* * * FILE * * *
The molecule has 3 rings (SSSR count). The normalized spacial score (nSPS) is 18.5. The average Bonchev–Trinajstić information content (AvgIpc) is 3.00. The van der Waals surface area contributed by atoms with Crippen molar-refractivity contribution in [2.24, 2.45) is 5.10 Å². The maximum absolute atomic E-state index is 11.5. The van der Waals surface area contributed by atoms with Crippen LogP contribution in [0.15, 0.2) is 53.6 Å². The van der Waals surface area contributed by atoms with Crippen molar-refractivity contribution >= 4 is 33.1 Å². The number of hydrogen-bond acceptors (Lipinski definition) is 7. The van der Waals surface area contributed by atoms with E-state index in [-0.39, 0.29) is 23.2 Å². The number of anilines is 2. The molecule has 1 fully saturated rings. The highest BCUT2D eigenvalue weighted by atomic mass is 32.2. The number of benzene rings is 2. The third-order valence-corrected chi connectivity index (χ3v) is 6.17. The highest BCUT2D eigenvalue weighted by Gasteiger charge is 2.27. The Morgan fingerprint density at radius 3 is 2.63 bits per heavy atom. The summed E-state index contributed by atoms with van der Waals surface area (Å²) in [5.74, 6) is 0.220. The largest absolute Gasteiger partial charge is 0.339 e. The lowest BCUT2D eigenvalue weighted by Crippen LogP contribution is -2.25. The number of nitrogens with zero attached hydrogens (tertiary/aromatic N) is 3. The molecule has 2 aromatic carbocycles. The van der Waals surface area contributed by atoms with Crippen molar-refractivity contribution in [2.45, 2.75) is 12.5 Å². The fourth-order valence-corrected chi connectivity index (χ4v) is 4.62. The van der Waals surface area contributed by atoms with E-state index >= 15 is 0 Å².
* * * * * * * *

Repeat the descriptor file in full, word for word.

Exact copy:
The molecule has 3 rings (SSSR count). The normalized spacial score (nSPS) is 18.5. The average Bonchev–Trinajstić information content (AvgIpc) is 3.00. The van der Waals surface area contributed by atoms with Crippen molar-refractivity contribution in [2.24, 2.45) is 5.10 Å². The maximum absolute atomic E-state index is 11.5. The van der Waals surface area contributed by atoms with Crippen LogP contribution in [0.15, 0.2) is 53.6 Å². The van der Waals surface area contributed by atoms with Crippen molar-refractivity contribution >= 4 is 33.1 Å². The number of hydrogen-bond acceptors (Lipinski definition) is 7. The van der Waals surface area contributed by atoms with E-state index in [-0.39, 0.29) is 23.2 Å². The number of anilines is 2. The molecule has 1 fully saturated rings. The highest BCUT2D eigenvalue weighted by atomic mass is 32.2. The number of benzene rings is 2. The third-order valence-corrected chi connectivity index (χ3v) is 6.17. The highest BCUT2D eigenvalue weighted by Gasteiger charge is 2.27. The Morgan fingerprint density at radius 3 is 2.63 bits per heavy atom. The summed E-state index contributed by atoms with van der Waals surface area (Å²) in [5.74, 6) is 0.220. The largest absolute Gasteiger partial charge is 0.339 e. The lowest BCUT2D eigenvalue weighted by Crippen LogP contribution is -2.25. The number of nitrogens with zero attached hydrogens (tertiary/aromatic N) is 3. The molecule has 2 aromatic carbocycles. The van der Waals surface area contributed by atoms with Crippen molar-refractivity contribution in [2.45, 2.75) is 12.5 Å². The fourth-order valence-corrected chi connectivity index (χ4v) is 4.62. The van der Waals surface area contributed by atoms with E-state index >= 15 is 0 Å².